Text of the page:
Luckily, initiatives like Strava’s Strive for More (a commitment to funding, endorsement, and mentorship programming to promote equity in professional sport) are helping to push the needle forward. Because arguably the biggest impact of the resuscitation of the women’s Tour is that it helps prove to future women riders that they, too, can do something as epic and difficult as riding in this iconic race.

“It feels like we’re part of a historic moment,” says Magdeleine Vallieres, WHOOP ambassador riding with the EF Education-Tibco-SVB team. “I already had a message from a woman who told me her daughter watched the Tour and now she wants to start cycling. It made my heart melt.”

“The next generation are the girls that are watching the Tour now, they’re going to believe that it’s possible,” Vallieres continues. “I remember when I watched the men’s Tour growing up, I wanted to race and I thought I was going to race with the men . . . now girls can see that it’s actually possible to get here.”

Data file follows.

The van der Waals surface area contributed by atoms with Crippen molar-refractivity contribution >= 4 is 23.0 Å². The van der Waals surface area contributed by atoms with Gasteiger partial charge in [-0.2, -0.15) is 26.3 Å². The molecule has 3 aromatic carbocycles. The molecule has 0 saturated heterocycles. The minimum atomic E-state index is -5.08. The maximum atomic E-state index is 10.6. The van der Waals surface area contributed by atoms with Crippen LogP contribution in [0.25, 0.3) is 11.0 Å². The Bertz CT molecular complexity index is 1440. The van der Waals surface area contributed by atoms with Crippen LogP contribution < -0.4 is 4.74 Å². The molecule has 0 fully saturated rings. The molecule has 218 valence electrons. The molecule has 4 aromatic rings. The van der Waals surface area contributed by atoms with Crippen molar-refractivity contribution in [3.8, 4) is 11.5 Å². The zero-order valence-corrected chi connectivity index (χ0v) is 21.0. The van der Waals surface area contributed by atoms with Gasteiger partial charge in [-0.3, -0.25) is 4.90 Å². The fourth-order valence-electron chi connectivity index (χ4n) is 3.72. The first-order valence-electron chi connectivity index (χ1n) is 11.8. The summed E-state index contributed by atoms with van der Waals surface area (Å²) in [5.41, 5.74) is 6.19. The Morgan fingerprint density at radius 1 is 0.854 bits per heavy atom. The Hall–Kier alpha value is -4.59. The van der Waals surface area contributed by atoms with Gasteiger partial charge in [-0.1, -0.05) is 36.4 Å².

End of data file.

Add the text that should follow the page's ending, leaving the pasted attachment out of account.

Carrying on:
And seeing yourself reflected in sport is everything. “We can’t do anything we can’t visualize, so by having the Tour de France for women, it’s going to let women say, ‘Oh, I want to do that,’ or ‘I can do that,'” Martin says. “Even if it just gets them on a bike, it’s going to be best for women’s cycling. We need more women in sport and women need sport.”

“It’s so easy to think, ‘Oh, I can’t do this,’ or ‘I can’t do that,'” she continues. “I’m from a small town of Michigan, and if somebody would’ve asked me when I was in high school or if I would’ve said to somebody, ‘Oh, I want to win the Tour de France when I’m older,’ everybody would’ve laughed at me. But we can’t do that to ourselves. We have to keep our minds open and let our dreams happen and fully support those dreams because that’s what it was for me. It was a dream come true.”